Worry within RJD as Tejashwi Yadav stays away from action

Source: indianexpress.com

The meeting of RJD’s legislature party was cancelled on Saturday, reportedly because Leader of Opposition in Assembly Tejashwi Yadav was not going to attend it. This comes a day after former Bihar Chief Minister Rabri Devi said on Friday that Tejashwi would attend the meeting on Saturday. On Friday, 66 of the party’s 81 MLAs attended the meeting.

Tejashwi has been mostly missing from the political scene after the Lok Sabha results in which the RJD drew a blank. He attended the just-concluded Assembly proceedings only for a couple of days, but did not take part in any debate. He also skipped the recent function of the RJD regarding its campaign to get new members.

He has, however, been active on Twitter. He recently criticised the state government for the deaths of children in Muzaffarpur and Vaishali because of the Acute Encephalitis Syndrome and over its handling of the flood situation.

A section of RJD leaders are concerned with Tejashwi’s “growing disinterest” in state politics. An RJD source said, “He wants to be in full control of the party but he is not being allowed to do so. He has been upset at his elder brother Tej Pratap Yadav’s intermittent acts of defiance. He is also unhappy with some senior leaders blaming him solely for the party’s defeat. He wants his family to set things in order before he takes over reins of the party with full interest.”

Tej Pratap, who has floated apolitical forum Lalu Rabri Morcha, has been constantly throwing a challenge to Tejashwi’s leadership. “Though Tej Pratap might not have much support beyond the youth wing leaders of the party, his actions can embarass the party,” said a senior RJD leader.

An RJD leader said the rout in the Lok Sabha polls has dampened the morale of the party. “Tejashwi is not being able to take senior leaders along and to inspire confidence in the workers at the grassroots. His current silence is harmful for the alliance too. Congress is already talking about going alone in the Assembly polls,” said the leader.

While Rabri Devi allayed apprehensions of any split in the party during the meeting on Friday, senior RJD leader Raghuvansh Prasad Singh spoke about how the alliance with RLSP, Vikasshil Insaan Party and Hindustani Awam Morcha (Secular) did not benefit the RJD.

Party spokesperson Mrityunjay Tewari said, “The party meeting on Saturday had to be cancelled because of unavoidable reasons. Not much should be read into it.”

Statistics don’t lie: Why Bihar CM Nitish Kumar is miles ahead of other contenders

Source: dailyo.in

Though the Bihar Assembly polls are scheduled for 2020, the Rashtriya Janata Dal (RJD) has already declared Tejashwi Yadav as its chief ministerial candidate. While it appeared a little hasty and ill-timed for a party that drew a blank in the Lok Sabha polls, many argued that RJD’s declaration was more for intra-party consumption, and not for the people of Bihar. However, RJD’s apparent taste for Bihar’s top job has prompted many backroom boys across political lines to take a closer look at the Lok Sabha poll results. This is obviously an attempt to find whether RJD’s desire carries any weight in Bihar and if the political pecking order in the state has any new entrant.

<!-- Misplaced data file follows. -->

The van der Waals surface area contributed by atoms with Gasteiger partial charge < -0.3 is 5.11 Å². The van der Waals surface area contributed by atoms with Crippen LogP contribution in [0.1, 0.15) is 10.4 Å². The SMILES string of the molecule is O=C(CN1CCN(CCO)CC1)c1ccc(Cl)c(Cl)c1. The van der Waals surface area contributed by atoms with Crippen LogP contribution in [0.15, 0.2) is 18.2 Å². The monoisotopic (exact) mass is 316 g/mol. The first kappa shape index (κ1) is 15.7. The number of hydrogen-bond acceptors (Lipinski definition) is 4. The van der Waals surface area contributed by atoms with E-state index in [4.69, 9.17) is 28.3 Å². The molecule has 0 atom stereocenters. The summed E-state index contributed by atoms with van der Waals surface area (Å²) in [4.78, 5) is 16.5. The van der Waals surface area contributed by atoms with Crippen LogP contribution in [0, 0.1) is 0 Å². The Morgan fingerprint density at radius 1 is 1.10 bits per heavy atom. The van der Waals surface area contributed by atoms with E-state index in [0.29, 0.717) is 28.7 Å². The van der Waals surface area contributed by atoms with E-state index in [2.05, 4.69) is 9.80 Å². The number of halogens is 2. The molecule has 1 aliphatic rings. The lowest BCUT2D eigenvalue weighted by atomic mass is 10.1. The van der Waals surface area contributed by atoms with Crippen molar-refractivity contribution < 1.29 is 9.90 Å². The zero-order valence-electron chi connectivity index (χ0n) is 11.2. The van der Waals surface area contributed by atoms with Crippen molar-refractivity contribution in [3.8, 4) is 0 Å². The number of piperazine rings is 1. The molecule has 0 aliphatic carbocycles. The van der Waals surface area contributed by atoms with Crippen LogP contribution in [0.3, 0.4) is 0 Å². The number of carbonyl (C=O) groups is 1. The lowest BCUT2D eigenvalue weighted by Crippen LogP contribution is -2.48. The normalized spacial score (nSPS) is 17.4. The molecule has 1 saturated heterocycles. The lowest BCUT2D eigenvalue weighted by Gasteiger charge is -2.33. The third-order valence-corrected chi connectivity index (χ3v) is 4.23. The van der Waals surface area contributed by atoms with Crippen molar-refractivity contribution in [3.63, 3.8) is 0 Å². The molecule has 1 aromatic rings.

A fresh data analysis of votes has been pulled out to assess if the poll outcome also has some hidden meaning attached to it. While statistics are notorious for not telling the whole story, the data analysis of voting during the Lok Sabha polls in Bihar has really thrown up some surprising assessments. The biggest surprise first: The BJP, which bagged the maximum votes in the state in the 2019 Lok Sabha polls, is not the biggest gainer if you compare performance of political parties during the last two elections held in Bihar.

In the 2019 Lok Sabha polls, the BJP bagged 96,18,904 votes in Bihar. In the 2015 Assembly polls, the saffron tally was 93,08,015 votes. Clearly, despite their impressive showing in Bihar, having won all 17 seats contested in 2019, the BJP has gained just about 3.10 lakh votes from 2015. So, who is the biggest gainer in Bihar? The results of a data analysis — based on a comparison of the last two elections held in Bihar — are convincingly in favour of Nitish Kumar’s Janata Dal (United) or JD(U). In 2015, Nitish’s party had bagged 64,17,041 votes. In 2019, its vote tally shot up to 89,02,719 votes. If you compare the two performances, it becomes clear that Nitish’s party has added more than 24.85 lakh voters in the recently concluded Lok Sabha polls.

The JD(U)’s leap of 38.73% over its 2015 tally is staggering. If we compare the votes gained by the two ruling parties in Bihar (JD(U)’s 24.85 lakh votes to BJP’s 3.10 lakh), it becomes clear that the jump in Nitish’s vote tally is eight times more than that of the BJP. More surprises come to fore when the Rashtriya Janata Dal (RJD)’s vote tally of 2019 is compared to the number of votes it polled in 2015. The RJD bagged 62,70,107 votes in the 2019 Lok Sabha polls compared to 69,95,509 votes in the 2015 Assembly polls. So, the RJD has lost just 7.25 lakh votes in 2019 against its performance in 2015. The figure, however, also reveals a significant insight.